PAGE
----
Karuna’s Phase III data could lead to new class of drug for schizophrenia
Published: Aug 08, 2022
By Tristan Manalac
On Monday, Boston biopharma Karuna Therapeutics released results from the Phase III EMERGENT-2 trial showing that KarXT (xanomeline-trospium), its lead candidate, can strongly reduce symptom severity in schizophrenia patients.
EMERGENT-2 is a randomized and double-blinded trial that compared KarXT, given at flexible dosing regimens, against placebo. The trial lasted for five weeks and enrolled more than 250 adults with schizophrenia who were also experiencing psychosis symptoms. Both active and placebo arms were given twice-daily treatments and the trial was held in an inpatient setting.
In a conference call this morning, Karuna representatives said that KarXT was able to meet EMERGENT-2’s primary endpoint, which was a significant decrease in symptom severity as measured by the Positive and Negative Symptom Scale (PANSS). In particular, patients receiving Karuna’s candidate improved by nearly 10 PANSS points more than placebo comparators, an effect that was both statistically and clinically meaningful.
Afflicting more than 20 million people across the globe, schizophrenia is a psychological condition that compromises how a person perceives reality. It typically first arises during the late teenage years or in early adulthood and is one of the leading causes of disability worldwide. People with schizophrenia experience two broad classes of symptoms: positive symptoms, such as hallucinations or delusions, and negative symptoms, including withdrawal, strongly suppressed emotions, or limited speech.
All approved treatments for schizophrenia fall under a class of drugs called antipsychotics. While generally effective, these drugs trigger a host of side effects like excessive sleepiness and weight gain, which lead to high levels of discontinuation. Antipsychotics can currently only address positive symptoms of schizophrenia, and there are no treatments for the condition’s negative symptoms.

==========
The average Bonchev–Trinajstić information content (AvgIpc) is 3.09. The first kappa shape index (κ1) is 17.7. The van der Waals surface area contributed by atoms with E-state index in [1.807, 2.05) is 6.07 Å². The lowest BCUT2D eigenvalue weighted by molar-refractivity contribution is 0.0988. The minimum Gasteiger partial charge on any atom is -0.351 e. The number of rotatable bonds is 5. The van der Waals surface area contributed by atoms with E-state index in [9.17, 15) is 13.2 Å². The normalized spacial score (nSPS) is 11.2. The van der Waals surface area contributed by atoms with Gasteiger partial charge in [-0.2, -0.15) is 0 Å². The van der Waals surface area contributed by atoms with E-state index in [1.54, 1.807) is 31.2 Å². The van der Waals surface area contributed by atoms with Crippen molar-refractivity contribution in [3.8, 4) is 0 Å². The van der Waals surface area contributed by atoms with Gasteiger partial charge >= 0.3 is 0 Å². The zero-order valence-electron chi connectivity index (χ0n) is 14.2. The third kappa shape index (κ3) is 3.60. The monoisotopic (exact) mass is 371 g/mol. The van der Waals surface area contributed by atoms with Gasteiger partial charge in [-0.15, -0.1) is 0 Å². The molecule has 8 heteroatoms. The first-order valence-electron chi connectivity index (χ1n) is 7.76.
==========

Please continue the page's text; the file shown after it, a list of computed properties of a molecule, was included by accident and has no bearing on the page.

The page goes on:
KarXT sets itself apart from existing schizophrenia treatments in the market by acting along a different pathway. Whereas antipsychotics typically target D2 dopamine and 5HT-52A serotonin receptors, KarXT is a muscarinic receptor agonist that strongly prefers the M1 and M4 receptors. The candidate is comprised of xanomeline, a muscarinic agonist, and trospium, a muscarinic antagonist—this combination maximizes KarXT’s therapeutic potential while minimizing its side effects.
This unique mechanism of action has given KarXT a unique efficacy and safety profile. Looking at key secondary efficacy indicators, Karuna found that its candidate elicited improvements not only in terms of positive symptoms but also in negative symptoms.
Treatment was also generally well-tolerated and adverse events were mostly in line with what had been reported in previous KarXT trials. Importantly, treatment did not lead to the common side effects of antipsychotics.
“The field has not seen true innovation in decades,” Steve Paul, M.D., chairman of the board, president and chief executive officer of Karina, said during the call. In this vein, the team finds the EMERGENT-2 findings very exciting, with potentially transformative ramifications for the field.
“We are another step closer to potentially providing the first new class of medicine in more than 50 years to the millions of people worldwide living with schizophrenia,” Paul said in a statement.
Based on their candidate’s promising Phase III performance, Karuna is looking at filing a New Drug Application for Karuna by mid-2023. Company representatives during the call said that at the moment, the lack of long-term safety data is the only roadblock left for the NDA, and studies are already underway to address this.
Further ahead, the company is planning trials to test KarXT as a combo schizophrenia treatment with other approved drugs and to assess its potential in treating Alzheimer’s disease.